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Materials Engineer: Job Description, Duties and Requirements

Learn about the education and preparation needed to become a materials engineer. Get a quick view of the requirements as well as details about degree programs, job duties and useful abilities to find out if this is the right career for you.

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Materials engineers develop processes to create materials used in a variety of products. They work with materials such as plastics and metals depending on product specifications. Materials engineers with advanced positions typically have a master's degree.

Essential Information

Individuals interested in the field of engineering and creating necessary materials for a variety of functions might consider becoming a materials engineer. These engineers create new composites or develop new uses for materials, such as making semiconductors for fiber-optic communication systems out of ceramic and metal. They develop, test and process materials for the manufacturing, communications and civil engineering industries. Breaking into this field requires at least a bachelor's degree, but a master's degree may be needed to advance.

Required Education Bachelor's degree (entry-level); master's degree (advanced positions)
Other Requirements Field experience and related computer software knowledge (preferred)
Licensure Some states require materials engineers to earn Professional Engineer licensure
Projected Job Growth (2014-2024)* 1%
Median Salary (2015)* $91,310

Source: *U.S. Bureau of Labor Statistics

Job Description of a Materials Engineer

Materials engineers typically specialize in metals, plastics or ceramics. They may develop composite materials, or study the atomic structure of materials in order to discover new applications for their mechanical, electrical or chemical properties. Engineers may use power tools, lab equipment and computer technology to process materials.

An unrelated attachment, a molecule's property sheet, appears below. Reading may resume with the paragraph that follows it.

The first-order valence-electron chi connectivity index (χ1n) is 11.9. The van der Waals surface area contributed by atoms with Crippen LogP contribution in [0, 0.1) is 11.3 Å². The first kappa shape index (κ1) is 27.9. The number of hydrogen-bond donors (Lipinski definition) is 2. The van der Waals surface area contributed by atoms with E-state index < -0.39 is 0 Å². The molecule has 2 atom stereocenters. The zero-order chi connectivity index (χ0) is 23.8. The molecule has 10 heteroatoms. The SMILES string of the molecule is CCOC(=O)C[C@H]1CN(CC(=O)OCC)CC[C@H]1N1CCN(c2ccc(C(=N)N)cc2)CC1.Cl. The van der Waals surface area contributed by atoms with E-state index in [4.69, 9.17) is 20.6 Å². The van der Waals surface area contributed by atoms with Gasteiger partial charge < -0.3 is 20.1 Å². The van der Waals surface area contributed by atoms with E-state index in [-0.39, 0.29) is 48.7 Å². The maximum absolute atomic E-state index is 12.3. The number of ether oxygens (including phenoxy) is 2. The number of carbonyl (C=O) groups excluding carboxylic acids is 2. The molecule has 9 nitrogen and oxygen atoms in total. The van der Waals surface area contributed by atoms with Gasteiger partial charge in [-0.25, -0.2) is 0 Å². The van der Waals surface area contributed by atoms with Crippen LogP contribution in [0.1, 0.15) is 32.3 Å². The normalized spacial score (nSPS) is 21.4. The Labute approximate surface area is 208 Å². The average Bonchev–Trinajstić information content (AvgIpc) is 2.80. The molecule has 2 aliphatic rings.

Materials engineers may be employed by manufacturers, research groups, consulting firms, educational institutes or other similar organizations. The U.S. Bureau of Labor Statistics (BLS) projects a 1% job growth for materials engineers between 2014 and 2024. These engineers earn a median salary of $91,310, as of May 2015 (www.bls.gov).

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Job Duties for a Materials Engineer

Materials engineers design and create new materials and the processing technology to produce those materials. Job duties include analyzing materials and data, conducting tests, troubleshooting, monitoring performance, insuring quality control and creating documentation.

Materials engineers may be responsible for developing new methods of testing, training technicians and lab workers, maintaining inventories and ordering supplies. Engineers must also stay up-to-date on industry standards, government regulations and new developments in their field.

Education and Career Requirements for a Materials Engineer

The BLS maintains that engineers usually need a bachelor's degree to obtain an entry-level job and a master's degree for advanced positions in product development. Bachelor's degree programs in materials science or materials engineering provide hands-on training. Courses in a materials engineering degree program may cover thermodynamics, bonding properties of polymers and inorganic material production. Some programs offer concentrations, such as metallurgy or electronic materials.

According to a December 2010 job search on Monster.com, experience developing and processing materials is usually preferred. Job postings also indicate that some employers require applicants to have experience with relevant computer software, manufacturing processes and 3-dimensional modeling techniques. Though a Professional Engineer (PE) license is not a standard requirement to become a materials engineer, some states may require it; becoming a PE involves passing a series of exams.

Materials engineers identify new uses for materials used in a range of products. A bachelor's degree is standard for entry-level positions, field experience is generally preferred, and some states require licensing. Projected job growth for materials engineers is lower than the average for all occupations until 2024.

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